Shukurat’s Lagos and coping under Lockdown

by ACT

We live in an estate with several hundreds of other families. Each family has a 1 or 2 room apartment. We share the bathroom and kitchen spaces. We don’t have tap water. One of us children has to go out to fetch water for us. Often there is along cue to fetch water, but sometimes there is no water”.

 

Sitting in their one room apartment, Shukurat Sanusi is waiting in hope for the all-clear from government to return to school, so that she can re-start her senior school certificate exams. She hopes to pass and go to university. Shukurat has shared her experience of living in Ipaja and how she and her family are negotiating the hardships of the lockdown with the help of ACT.

Shukurat lives in the Ayobo-Ipaja district of Lagos State. Ipaja is one of the poorest districts in Lagos — West Africa’s largest city. It is dominated by the Abesan Low Cost Housing Estate where she lives with her mother and siblings. The estate is a constant reminder of the struggles faced by the thousands of people living within its walls — the crammed rooms, shared toilet, no electricity, no water. That’s just the way it is.

Shukurat is 16 and the eldest of 3 children of her parents. She was barely six years old when her father died in a tragic car accident. His loss left the family devastated. Her mother is a teacher in a state school, but her income is very low which put the family in severe financial strain. Desperate and struggling to look after her three children, she was introduced to ACT through our partner Community Link Ipaja (CDLI) and the family began to receive support. Her school fees were paid and ACT made funds available to buy school uniforms, school shoes and other school needs. They also receive support with food and provisions for the family.

Along with school’s shutdown, the Saturday supplementary classes that CDLI organised for ACT children has stopped due to the lockdown.  She missed the Saturday classes which gave her space to do her home homework without the distraction of her younger siblings at home.  She also missed her friends, as they used to meet up to share their different experiences.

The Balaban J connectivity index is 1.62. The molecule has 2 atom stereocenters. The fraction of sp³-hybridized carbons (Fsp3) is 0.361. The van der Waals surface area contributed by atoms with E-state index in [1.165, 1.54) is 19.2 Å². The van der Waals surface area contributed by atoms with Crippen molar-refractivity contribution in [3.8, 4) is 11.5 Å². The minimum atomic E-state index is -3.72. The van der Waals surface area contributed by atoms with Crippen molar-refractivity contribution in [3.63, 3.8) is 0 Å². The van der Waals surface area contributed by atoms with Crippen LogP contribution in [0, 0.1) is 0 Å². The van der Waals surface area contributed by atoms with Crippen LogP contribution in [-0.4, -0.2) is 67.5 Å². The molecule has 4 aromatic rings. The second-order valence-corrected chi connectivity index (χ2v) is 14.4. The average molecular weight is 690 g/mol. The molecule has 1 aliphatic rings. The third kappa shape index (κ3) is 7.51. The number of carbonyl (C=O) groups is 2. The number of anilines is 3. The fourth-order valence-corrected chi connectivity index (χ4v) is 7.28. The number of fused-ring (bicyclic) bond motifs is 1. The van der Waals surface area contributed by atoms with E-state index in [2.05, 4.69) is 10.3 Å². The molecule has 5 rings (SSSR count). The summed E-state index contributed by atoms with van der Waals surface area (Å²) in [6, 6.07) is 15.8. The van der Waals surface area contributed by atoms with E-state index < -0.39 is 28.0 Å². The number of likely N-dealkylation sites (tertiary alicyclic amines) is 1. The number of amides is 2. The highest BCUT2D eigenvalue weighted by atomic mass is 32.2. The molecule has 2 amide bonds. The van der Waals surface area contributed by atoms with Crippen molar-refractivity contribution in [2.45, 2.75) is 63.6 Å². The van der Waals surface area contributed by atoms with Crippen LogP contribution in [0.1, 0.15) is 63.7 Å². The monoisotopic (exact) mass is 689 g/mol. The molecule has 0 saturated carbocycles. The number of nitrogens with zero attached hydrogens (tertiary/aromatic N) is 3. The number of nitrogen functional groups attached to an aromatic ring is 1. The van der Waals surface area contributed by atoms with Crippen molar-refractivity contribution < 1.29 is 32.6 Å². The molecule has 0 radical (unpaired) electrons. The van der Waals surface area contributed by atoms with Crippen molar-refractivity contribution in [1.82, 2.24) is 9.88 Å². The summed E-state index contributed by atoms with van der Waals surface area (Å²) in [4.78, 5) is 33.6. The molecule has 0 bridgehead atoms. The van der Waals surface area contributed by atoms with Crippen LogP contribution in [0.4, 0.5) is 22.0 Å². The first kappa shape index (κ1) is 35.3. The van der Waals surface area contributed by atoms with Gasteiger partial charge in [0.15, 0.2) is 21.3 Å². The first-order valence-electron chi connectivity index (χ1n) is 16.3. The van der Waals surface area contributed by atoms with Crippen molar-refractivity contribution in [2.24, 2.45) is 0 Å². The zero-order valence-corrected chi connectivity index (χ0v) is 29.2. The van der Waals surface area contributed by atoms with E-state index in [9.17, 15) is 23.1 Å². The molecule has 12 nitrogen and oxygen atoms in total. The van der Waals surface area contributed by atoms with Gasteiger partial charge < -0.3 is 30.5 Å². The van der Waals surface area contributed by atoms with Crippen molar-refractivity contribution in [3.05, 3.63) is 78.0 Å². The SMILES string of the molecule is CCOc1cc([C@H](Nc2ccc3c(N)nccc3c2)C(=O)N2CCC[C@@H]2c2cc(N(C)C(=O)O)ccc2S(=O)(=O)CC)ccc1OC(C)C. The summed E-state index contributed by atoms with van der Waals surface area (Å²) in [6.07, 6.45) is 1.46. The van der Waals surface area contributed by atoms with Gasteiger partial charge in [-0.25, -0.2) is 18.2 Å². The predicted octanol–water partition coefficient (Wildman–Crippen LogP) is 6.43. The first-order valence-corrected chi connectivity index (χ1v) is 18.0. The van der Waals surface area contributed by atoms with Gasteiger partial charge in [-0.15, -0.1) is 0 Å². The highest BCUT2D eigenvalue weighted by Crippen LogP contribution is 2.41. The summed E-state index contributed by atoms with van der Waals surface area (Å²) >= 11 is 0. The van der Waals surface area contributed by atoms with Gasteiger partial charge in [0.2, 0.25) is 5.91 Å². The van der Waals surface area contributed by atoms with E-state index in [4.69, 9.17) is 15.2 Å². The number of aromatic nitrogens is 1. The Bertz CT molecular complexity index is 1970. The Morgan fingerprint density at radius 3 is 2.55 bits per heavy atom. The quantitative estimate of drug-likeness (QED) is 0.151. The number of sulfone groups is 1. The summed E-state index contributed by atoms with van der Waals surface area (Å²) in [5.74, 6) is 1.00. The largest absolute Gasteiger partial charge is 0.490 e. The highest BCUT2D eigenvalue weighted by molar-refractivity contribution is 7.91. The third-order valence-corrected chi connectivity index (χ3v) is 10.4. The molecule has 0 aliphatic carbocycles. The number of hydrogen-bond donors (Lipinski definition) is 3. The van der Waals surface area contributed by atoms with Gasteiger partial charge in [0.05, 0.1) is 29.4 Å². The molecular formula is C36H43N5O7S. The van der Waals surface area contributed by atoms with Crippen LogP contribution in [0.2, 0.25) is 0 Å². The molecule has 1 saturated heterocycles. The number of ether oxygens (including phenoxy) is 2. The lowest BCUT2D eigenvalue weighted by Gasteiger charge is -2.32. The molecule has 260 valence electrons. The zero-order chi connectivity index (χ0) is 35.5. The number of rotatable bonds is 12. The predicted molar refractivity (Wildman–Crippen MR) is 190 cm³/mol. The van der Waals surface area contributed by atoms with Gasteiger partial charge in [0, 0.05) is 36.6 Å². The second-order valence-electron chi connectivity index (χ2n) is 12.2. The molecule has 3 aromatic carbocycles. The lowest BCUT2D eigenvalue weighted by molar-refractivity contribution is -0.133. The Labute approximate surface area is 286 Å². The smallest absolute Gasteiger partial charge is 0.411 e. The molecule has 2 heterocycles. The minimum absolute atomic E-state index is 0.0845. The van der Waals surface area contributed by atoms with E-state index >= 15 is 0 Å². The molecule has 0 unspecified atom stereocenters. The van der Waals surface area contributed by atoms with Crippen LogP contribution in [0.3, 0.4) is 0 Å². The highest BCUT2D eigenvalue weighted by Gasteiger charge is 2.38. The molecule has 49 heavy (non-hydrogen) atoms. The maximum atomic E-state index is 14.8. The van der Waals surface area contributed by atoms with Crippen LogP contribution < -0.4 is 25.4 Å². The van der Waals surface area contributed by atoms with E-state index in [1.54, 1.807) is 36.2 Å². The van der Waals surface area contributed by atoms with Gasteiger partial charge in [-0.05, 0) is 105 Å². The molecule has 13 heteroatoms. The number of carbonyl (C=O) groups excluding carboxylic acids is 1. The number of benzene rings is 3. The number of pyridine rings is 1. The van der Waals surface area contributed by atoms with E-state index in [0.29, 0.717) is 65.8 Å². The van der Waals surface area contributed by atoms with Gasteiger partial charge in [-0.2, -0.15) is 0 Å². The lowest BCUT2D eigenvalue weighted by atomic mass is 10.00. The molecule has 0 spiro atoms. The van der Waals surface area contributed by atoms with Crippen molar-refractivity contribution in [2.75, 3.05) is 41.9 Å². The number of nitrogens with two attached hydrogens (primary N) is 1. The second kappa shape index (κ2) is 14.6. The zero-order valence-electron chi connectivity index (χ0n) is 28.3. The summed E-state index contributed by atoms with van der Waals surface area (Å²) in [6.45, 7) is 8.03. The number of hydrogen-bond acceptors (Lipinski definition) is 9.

The lockdown has been hard. Shortly before then, she had written the university Joint Matriculation (JAMB) examination for admission into higher institutions of learning and passed. She was also preparing for the Senior School Certificate exams (WAEC/NECO) when they went into lockdown. The examination has been postponed. Shukurat miss being at school. Government home-schooling is hard when most teaching is carried out on TV and radio. But as they suffer power outages for days on end, access is impossible. Shukurat can’t wait for the pandemic to come to an end.

With schools closed, her mother has lost her income. ACT has helped to breach the gap by providing supported families with food parcels distributed by DCLI. It was difficult to buy food because shops were closed and street markets were banned because of the coronavirus.

Shukurat is determined to make a success of her life. She wants to go back to school and complete her exams.  She had hoped to go to university this September, but at the moment she just has to wait.

ACT is for the children otherwise forgotten

With your support we can help many more children like Shukurat to reach their potential in life. There are many children requiring a sponsor. Please consider sponsoring a child with ACT or make a donation to help us, particularly during this difficult time? Your help means a lot to us. Please click here.

Follow us on social media:

Instagram        Facebook         Twitter


About the Author


ACT